3. Timing – The precise timing of your cuts should be final. Make sure the visual flow of your video is working through the process of rough cut and review outlined in Week 4. Feedback from others is critical to this stage, so make sure you have shown your video to at least two other people, or uploaded your rough cut to the Community Forum before proceeding.
  4. Audio content – The majority of your audio, like music, script recording, atmospheric sound, and sound effects should be on the timeline. Week 5 is an opportunity to add or remove audio if necessary, but the basic audible layout should be there. Don’t worry if you can hear some rough audio transitions, we’re fixing those as part of the Week 5 final touches.



Using still images in videos is a great way to illustrate things that you’re trying to get across, especially if there is no equivalent video clip to use instead. We can use editing software to ‘animate’ images to give them movement on screen. This can be done as way to make still images more engaging and stylized, or the movement can be used to direct your audience’s attention to a particular part of the image. It’s a popular technique used a lot in factual television, and is often called the ‘Ken Burns’ effect, because of how often he uses animated stills in his own documentaries. Here’s how to animate in HitFilm:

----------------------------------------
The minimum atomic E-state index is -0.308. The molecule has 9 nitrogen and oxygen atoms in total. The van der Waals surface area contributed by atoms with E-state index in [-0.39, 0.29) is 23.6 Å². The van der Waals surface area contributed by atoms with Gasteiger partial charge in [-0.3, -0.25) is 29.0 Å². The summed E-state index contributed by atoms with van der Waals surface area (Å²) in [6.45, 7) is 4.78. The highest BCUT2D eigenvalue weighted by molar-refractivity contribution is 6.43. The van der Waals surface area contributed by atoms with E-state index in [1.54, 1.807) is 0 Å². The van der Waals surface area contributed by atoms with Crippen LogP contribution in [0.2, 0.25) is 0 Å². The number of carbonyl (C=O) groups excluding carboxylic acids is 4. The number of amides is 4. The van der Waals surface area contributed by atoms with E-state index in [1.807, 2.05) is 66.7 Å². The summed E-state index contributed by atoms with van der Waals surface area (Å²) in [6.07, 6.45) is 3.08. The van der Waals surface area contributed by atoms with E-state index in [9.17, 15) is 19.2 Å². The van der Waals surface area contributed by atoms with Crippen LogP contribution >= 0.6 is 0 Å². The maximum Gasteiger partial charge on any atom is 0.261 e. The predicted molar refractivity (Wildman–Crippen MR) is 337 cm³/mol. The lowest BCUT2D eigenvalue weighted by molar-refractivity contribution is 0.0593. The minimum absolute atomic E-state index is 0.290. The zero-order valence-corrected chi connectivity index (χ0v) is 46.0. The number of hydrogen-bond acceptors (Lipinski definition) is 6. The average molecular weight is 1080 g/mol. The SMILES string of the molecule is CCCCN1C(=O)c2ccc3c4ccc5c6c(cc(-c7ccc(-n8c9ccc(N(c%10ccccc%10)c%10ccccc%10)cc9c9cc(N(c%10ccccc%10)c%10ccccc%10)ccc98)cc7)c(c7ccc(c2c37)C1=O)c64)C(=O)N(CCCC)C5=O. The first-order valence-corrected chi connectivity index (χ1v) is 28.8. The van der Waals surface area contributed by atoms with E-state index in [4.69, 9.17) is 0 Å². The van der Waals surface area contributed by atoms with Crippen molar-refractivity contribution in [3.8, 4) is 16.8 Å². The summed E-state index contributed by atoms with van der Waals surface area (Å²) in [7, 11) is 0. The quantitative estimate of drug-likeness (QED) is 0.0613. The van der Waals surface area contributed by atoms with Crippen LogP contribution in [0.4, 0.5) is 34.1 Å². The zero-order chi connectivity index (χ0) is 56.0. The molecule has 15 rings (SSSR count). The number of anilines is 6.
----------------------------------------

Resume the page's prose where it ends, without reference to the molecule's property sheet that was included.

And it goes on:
Do note that when you are animating an image in HitFilm, you are creating what is called a "composite shot". This composite shot will show up in the Media  Panel as its own clip and can be added to a video via the Editor Panel just like any video clip. Let's show an example below. In the following Media Panel you can see a still image: "Snowy_Plover.jpg", which is just a picture of a snowy plover. This image has been animated using the techniques described in the video, creating a composite shot. This composite shot has been automatically added to the the Media Panel and you can see it as the second item below: "Snowy_Plover.jpg Composite Shot". This composite shot can now be treated like any video clip that you might import into the Media Panel.



Not all images (still or moving) look as good as others. There are words we can use to describe images and the properties that affect how ‘good’ they look. In Week 3 we talked about several of those properties when shooting footage, including: light, contrast, framing, exposure, and composition. All of those properties are best thought about first when shooting your footage. Especially because things like light, composition and large changes in exposure are difficult or impossible to change after the fact. When we reach the final cut stage we do have some small amount of control over a limited range of other image properties. These remaining properties should not be thought of as ways to save bad images, but rather as a way we can enhance and improve your visual elements to further the goals of your video. Generally, the properties we can change to enhance images during the final cut stage are:

  • Contrast – The difference between the lightest and darkest parts of the image